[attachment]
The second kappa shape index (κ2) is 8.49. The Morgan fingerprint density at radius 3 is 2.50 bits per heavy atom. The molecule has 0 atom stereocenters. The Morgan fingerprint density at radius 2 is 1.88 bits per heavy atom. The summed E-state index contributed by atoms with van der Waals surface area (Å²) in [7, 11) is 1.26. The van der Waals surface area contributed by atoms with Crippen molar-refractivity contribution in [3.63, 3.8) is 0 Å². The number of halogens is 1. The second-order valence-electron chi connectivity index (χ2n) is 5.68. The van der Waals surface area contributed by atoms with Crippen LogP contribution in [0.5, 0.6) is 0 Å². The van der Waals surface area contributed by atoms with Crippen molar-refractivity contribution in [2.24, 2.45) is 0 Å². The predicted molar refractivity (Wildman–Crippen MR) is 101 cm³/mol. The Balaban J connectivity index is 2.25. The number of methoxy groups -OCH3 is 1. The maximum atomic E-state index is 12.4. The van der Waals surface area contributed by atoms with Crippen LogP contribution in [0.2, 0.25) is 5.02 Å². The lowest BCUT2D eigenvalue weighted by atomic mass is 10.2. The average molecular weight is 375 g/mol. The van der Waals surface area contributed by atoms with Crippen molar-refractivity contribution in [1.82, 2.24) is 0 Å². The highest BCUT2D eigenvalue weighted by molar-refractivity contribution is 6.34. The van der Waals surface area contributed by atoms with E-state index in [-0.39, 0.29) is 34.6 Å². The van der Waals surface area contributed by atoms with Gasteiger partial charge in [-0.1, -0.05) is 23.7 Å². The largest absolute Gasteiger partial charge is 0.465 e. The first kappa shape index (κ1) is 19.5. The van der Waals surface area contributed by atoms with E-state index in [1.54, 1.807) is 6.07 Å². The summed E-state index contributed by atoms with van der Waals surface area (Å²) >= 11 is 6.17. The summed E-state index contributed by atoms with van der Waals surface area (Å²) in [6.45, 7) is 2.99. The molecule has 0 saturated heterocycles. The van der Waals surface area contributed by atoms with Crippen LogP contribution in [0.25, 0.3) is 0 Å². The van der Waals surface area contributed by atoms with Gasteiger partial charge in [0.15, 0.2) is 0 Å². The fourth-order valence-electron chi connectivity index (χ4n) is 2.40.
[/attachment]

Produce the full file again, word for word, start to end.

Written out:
The second kappa shape index (κ2) is 8.49. The Morgan fingerprint density at radius 3 is 2.50 bits per heavy atom. The molecule has 0 atom stereocenters. The Morgan fingerprint density at radius 2 is 1.88 bits per heavy atom. The summed E-state index contributed by atoms with van der Waals surface area (Å²) in [7, 11) is 1.26. The van der Waals surface area contributed by atoms with Crippen molar-refractivity contribution in [3.63, 3.8) is 0 Å². The number of halogens is 1. The second-order valence-electron chi connectivity index (χ2n) is 5.68. The van der Waals surface area contributed by atoms with Crippen LogP contribution in [0.5, 0.6) is 0 Å². The van der Waals surface area contributed by atoms with Crippen molar-refractivity contribution in [2.24, 2.45) is 0 Å². The predicted molar refractivity (Wildman–Crippen MR) is 101 cm³/mol. The Balaban J connectivity index is 2.25. The number of methoxy groups -OCH3 is 1. The maximum atomic E-state index is 12.4. The van der Waals surface area contributed by atoms with Crippen LogP contribution in [0.2, 0.25) is 5.02 Å². The lowest BCUT2D eigenvalue weighted by atomic mass is 10.2. The average molecular weight is 375 g/mol. The van der Waals surface area contributed by atoms with Crippen molar-refractivity contribution in [1.82, 2.24) is 0 Å². The highest BCUT2D eigenvalue weighted by molar-refractivity contribution is 6.34. The van der Waals surface area contributed by atoms with E-state index in [-0.39, 0.29) is 34.6 Å². The van der Waals surface area contributed by atoms with Gasteiger partial charge in [-0.1, -0.05) is 23.7 Å². The largest absolute Gasteiger partial charge is 0.465 e. The first kappa shape index (κ1) is 19.5. The van der Waals surface area contributed by atoms with E-state index in [1.54, 1.807) is 6.07 Å². The summed E-state index contributed by atoms with van der Waals surface area (Å²) >= 11 is 6.17. The summed E-state index contributed by atoms with van der Waals surface area (Å²) in [6.45, 7) is 2.99. The molecule has 0 saturated heterocycles. The van der Waals surface area contributed by atoms with Crippen LogP contribution in [0.25, 0.3) is 0 Å². The van der Waals surface area contributed by atoms with Gasteiger partial charge in [0.15, 0.2) is 0 Å². The fourth-order valence-electron chi connectivity index (χ4n) is 2.40.